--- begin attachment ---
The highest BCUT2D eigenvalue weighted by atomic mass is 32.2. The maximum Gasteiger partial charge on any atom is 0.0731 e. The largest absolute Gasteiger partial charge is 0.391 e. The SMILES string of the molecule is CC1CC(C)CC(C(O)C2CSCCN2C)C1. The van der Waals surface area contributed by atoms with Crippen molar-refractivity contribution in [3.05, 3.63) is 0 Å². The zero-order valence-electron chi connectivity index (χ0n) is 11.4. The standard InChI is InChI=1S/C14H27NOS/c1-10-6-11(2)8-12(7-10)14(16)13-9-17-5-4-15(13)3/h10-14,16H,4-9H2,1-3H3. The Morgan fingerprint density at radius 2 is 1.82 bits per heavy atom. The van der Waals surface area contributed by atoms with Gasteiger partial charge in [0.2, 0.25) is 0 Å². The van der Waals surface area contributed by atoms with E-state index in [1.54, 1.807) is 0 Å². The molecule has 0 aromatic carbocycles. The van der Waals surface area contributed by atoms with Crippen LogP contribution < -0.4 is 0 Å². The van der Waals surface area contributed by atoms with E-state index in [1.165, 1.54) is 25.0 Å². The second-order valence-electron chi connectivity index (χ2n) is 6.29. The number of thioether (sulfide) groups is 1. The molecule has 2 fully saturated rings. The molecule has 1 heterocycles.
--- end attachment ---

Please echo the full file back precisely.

The highest BCUT2D eigenvalue weighted by atomic mass is 32.2. The maximum Gasteiger partial charge on any atom is 0.0731 e. The largest absolute Gasteiger partial charge is 0.391 e. The SMILES string of the molecule is CC1CC(C)CC(C(O)C2CSCCN2C)C1. The van der Waals surface area contributed by atoms with Crippen molar-refractivity contribution in [3.05, 3.63) is 0 Å². The zero-order valence-electron chi connectivity index (χ0n) is 11.4. The standard InChI is InChI=1S/C14H27NOS/c1-10-6-11(2)8-12(7-10)14(16)13-9-17-5-4-15(13)3/h10-14,16H,4-9H2,1-3H3. The Morgan fingerprint density at radius 2 is 1.82 bits per heavy atom. The van der Waals surface area contributed by atoms with Gasteiger partial charge in [0.2, 0.25) is 0 Å². The van der Waals surface area contributed by atoms with E-state index in [1.54, 1.807) is 0 Å². The molecule has 0 aromatic carbocycles. The van der Waals surface area contributed by atoms with Crippen LogP contribution < -0.4 is 0 Å². The van der Waals surface area contributed by atoms with E-state index in [1.165, 1.54) is 25.0 Å². The second-order valence-electron chi connectivity index (χ2n) is 6.29. The number of thioether (sulfide) groups is 1. The molecule has 2 fully saturated rings. The molecule has 1 heterocycles.